I mentioned Frances Caballo's SOCIAL MEDIA JUST FOR WRITERS before and pointed you to my review, but couldn't help but offer to host this author and her book here again because I really liked her book, and I think if you're new to this business of promotion or bogged down in so much promo, you've lost track of what you're doing, it could be very helpful.
Besides, this week, Frances is having a great book event. She's offered to giveaway a hardcopy of her book to anyone in the continental United States. If you're outside of the U.S. she's open to sending a pdf to a winner from this blog. So, here's all you have to do to win-- enter the contest on rafflecopter and I'll contact you if you're chosen.
Take a look at France's WEBSITE, visit her on Facebook, LinkedIn, Google+, Twitter, and Pinterest. And if you want to up your chances of winning, check out other hosting sites on her tour schedule. She's everywhere!
TOUGH GIRL by Libby Heily is here. Danger lurks everywhere in eleven year old Reggie's world—from the bully next door to the unwanted attentions of a creep at school. Raised by her mentally ill mother, Reggie is left to fend for herself in a rough
neighborhood. She escapes in daydreams, battling aliens with her alter ego,
When Reggie's mother disappears, her fantasy life spirals out of control and
starts to invade reality. She is hunted by a creature of her own design, and
even Tough Girl is not strong enough to stop him.
Will Reggie survive long enough for her mother to return, or will her dream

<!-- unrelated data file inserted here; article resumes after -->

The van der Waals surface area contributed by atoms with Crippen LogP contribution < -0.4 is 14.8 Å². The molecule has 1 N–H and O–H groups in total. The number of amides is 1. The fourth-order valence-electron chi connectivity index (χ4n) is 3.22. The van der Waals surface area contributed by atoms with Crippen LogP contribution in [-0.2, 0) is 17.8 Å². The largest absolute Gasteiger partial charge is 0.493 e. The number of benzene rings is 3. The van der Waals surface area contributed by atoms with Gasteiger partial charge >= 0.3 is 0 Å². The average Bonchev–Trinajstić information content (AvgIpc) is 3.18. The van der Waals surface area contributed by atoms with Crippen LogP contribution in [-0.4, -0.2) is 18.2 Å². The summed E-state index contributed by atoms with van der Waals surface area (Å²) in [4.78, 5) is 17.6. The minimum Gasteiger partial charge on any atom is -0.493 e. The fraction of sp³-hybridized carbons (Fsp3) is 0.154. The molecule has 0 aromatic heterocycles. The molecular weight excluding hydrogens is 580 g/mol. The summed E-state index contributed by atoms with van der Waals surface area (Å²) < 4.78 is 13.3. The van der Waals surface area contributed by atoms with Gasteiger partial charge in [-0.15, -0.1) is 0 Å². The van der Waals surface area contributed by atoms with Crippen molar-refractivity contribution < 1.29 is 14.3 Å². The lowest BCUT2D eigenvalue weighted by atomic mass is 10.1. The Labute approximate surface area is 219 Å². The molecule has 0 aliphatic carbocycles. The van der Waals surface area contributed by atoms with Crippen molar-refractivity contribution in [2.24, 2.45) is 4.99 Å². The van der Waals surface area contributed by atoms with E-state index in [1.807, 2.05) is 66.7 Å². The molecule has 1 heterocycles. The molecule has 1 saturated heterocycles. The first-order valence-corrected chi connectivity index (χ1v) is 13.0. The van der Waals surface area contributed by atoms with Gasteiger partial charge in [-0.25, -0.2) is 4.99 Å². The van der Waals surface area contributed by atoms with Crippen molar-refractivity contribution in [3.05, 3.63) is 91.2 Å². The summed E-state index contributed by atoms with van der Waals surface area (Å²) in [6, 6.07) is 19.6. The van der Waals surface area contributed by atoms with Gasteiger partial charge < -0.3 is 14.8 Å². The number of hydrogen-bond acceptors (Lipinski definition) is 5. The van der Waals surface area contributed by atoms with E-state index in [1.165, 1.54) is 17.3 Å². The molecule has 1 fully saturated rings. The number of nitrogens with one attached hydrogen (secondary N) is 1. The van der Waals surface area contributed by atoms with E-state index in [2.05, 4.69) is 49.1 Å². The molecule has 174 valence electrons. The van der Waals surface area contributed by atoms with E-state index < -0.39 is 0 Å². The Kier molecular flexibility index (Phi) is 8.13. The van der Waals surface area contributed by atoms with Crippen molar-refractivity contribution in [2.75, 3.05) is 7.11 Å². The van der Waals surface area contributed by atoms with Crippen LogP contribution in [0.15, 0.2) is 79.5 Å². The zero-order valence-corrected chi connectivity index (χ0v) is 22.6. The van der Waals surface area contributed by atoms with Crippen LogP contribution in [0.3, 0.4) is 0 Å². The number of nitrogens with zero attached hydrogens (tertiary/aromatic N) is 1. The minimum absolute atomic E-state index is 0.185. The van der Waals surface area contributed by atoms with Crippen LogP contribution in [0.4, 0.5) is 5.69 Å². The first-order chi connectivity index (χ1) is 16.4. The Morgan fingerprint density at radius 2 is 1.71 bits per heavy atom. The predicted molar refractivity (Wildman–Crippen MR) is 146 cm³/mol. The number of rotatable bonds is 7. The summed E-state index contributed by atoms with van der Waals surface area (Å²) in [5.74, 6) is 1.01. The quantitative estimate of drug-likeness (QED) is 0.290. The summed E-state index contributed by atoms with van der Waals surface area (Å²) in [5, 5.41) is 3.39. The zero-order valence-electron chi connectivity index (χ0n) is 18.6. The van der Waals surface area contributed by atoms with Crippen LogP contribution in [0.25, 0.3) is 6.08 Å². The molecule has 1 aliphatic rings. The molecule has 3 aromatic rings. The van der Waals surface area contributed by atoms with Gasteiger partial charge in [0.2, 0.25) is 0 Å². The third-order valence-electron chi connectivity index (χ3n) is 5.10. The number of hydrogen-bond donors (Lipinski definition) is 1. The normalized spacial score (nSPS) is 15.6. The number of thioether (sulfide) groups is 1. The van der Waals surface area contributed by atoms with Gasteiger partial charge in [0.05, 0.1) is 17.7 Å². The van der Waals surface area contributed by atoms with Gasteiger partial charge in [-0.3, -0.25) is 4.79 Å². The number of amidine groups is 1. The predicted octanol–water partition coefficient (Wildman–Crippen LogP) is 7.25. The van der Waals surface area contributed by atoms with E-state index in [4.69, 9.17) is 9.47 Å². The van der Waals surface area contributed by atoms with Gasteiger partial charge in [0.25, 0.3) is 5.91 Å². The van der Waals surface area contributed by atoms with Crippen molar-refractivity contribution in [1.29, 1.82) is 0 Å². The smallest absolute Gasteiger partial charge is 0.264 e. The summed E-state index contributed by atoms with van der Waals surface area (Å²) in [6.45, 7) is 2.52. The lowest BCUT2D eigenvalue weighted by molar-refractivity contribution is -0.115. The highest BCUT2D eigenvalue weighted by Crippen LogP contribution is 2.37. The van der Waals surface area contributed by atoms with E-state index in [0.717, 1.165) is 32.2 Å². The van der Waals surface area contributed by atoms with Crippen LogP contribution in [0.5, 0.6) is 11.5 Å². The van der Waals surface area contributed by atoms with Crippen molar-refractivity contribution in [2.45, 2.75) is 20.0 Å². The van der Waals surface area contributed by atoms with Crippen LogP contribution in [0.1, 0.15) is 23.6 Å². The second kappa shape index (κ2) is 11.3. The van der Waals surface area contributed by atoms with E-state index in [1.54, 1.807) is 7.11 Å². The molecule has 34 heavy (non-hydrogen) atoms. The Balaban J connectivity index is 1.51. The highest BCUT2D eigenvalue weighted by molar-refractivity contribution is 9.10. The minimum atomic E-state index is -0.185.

world take over?
One thing about English--or any language for that matter--it doesn't stay the same. Just pick up Shakespeare and read a few of those couplets. In four-hundred years we've lost doth and thee and thou along with the Elizabethan's more flexible syntax. (I'd love to talk about that here one day. Interesting.)
However, our written language is much more stable, especially the standard form. However, recently linguists are talking about a quicker pace of change, even in the written form. Here are two sets of words that, until very recently, had distinct differences. Today, not so much.
Few and Less: The rule I knew was USE FEW WHEN YOU CAN COUNT THE NOUN.
- Few agents responded to my query. (Too true.)
Then USE LESS WHEN YOU CAN'T COUNT THE NOUN.
- Writers have less time to write these days. (It seems this is also too true!)
Then there's the issue of Farther and Further. I still like to make farther refer to distance:
- The farther he threw his manuscript, the better he felt.
Then I keep further to refer to those abstract distances that I can't measure:
- The further he delved into his manuscript, the more he lost his original story line. (This happened to me just last month, so I can relate to just how abstract further delving can be!)